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Celebrating VE Day is a reminder that we can save the generation who secured a future for us

by Alison Clark-Dick

The 75th anniversary of VE Day (when the war ended in Europe, but not the end of the war itself) has coincided with the biggest challenge to Britain since that very war.

Restrictions on everyday movement, state interference in our everyday life, limits on food – you’d be forgiven for thinking I was describing war time Britain. This is Britain during lockdown in a global pandemic.

You and I are being asked to take action today to save the generation who went to war to save our generation and those of the future. This should unite the generations. An opportunity to silence the critics who say youngsters wouldn’t know the definition of hardship, and those who see older people as fuddy duddies.   

The pandemic is a challenge to our mental and physical health, a challenge socially, economically, politically and everything else that comes with it, but we owe it to that war time generation to see this out. They helped us, it is our turn to help them.  

They went through six years of war with bombs raining down on their heads killing 70,000 civilians, 384,000 British military deaths, the constant dread of imminent invasion, strict rationing (which didn’t end until 1954), children being sent to live in the countryside with strangers – the list is endless. The pandemic has made us appreciate that little bit more what they went through. The restrictions on us won’t last six years, we are lucky we have the technology to work from home and to keep in touch with loved ones, we don’t have Anderson shelters in our gardens, rationing or enforced blackouts.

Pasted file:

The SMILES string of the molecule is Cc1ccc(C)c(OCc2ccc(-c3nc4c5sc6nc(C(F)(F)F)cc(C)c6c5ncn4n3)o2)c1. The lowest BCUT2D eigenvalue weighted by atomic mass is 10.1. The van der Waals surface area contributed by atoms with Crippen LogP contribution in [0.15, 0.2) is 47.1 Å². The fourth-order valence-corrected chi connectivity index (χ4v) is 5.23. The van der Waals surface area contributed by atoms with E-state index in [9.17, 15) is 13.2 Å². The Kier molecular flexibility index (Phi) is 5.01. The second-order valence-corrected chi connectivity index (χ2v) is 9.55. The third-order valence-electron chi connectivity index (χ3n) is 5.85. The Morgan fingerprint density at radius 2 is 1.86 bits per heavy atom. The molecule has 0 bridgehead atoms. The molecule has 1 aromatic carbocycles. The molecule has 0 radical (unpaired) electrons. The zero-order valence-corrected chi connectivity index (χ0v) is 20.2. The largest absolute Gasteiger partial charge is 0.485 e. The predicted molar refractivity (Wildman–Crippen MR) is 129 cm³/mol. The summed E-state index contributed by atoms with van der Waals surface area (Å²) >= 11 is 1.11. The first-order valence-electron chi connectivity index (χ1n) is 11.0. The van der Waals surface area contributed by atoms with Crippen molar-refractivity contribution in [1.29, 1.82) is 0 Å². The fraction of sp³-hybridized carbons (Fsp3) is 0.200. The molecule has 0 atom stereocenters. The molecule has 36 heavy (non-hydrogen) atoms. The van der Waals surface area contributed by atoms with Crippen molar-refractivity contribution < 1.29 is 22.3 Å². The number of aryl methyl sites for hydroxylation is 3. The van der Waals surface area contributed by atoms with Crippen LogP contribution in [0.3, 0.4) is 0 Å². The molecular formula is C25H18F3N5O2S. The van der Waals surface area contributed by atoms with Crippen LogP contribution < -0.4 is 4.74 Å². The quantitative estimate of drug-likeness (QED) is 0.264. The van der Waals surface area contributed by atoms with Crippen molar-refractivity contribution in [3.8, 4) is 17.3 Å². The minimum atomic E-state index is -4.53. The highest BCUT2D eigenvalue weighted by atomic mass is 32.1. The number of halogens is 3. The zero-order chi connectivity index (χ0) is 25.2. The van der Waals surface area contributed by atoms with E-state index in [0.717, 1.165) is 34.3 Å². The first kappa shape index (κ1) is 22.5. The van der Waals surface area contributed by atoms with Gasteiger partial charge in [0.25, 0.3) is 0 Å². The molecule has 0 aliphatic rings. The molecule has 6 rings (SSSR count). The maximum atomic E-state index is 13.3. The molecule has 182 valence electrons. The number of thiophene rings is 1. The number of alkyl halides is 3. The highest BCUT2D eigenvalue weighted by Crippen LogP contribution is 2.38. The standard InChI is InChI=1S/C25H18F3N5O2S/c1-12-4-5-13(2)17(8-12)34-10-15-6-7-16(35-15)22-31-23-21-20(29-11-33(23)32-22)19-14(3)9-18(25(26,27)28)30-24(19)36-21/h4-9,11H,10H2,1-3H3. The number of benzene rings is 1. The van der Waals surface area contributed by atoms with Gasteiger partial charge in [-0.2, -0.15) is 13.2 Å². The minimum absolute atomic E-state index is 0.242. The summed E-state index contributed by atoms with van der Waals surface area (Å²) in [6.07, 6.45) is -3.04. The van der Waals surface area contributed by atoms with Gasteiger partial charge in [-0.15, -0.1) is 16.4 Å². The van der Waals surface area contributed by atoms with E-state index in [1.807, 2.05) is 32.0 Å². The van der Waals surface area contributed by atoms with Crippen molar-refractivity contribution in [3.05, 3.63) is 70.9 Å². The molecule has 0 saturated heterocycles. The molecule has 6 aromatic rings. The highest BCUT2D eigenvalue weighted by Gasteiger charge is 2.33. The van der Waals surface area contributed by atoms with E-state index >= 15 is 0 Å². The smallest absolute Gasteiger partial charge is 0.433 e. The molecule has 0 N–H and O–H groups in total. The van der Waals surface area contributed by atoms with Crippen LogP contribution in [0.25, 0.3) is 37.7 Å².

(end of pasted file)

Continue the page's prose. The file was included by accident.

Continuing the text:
We are by no means being let off easy though. In Britain we’ve had tens of thousands of deaths, restrictions of movement and who we can and cannot see, and economic uncertainty which will have consequences for years to come. We don’t have to send our loved ones to war in Europe but we are sending our key workers to the frontline to fight an invisible enemy, we don’t know what it’s capable of and we don’t have the weapons (vaccine) to fight it.

But war does change things, and can accelerate change. It changed society – it inspired women to fight for their right to work in non-traditional jobs for equal pay and rights in the workplace and beyond; and it advances medical knowledge.

Coronavirus will transform our expectations of our workplace, it will reset our family lives and make us evaluate what is and isn’t valuable to us, and it will make us appreciate our keyworkers forevermore.

So let’s celebrate VE Day, acknowledge the sacrifices so many made then by ensuring we continue to make sacrifices of our own now. This is an opportunity to bring the generations closer together – they did it for us, now let us do something for them.

Alison Clark-Dick is communications officer at Improvement Service. You can say hello on Twitter at @AlisonCD2

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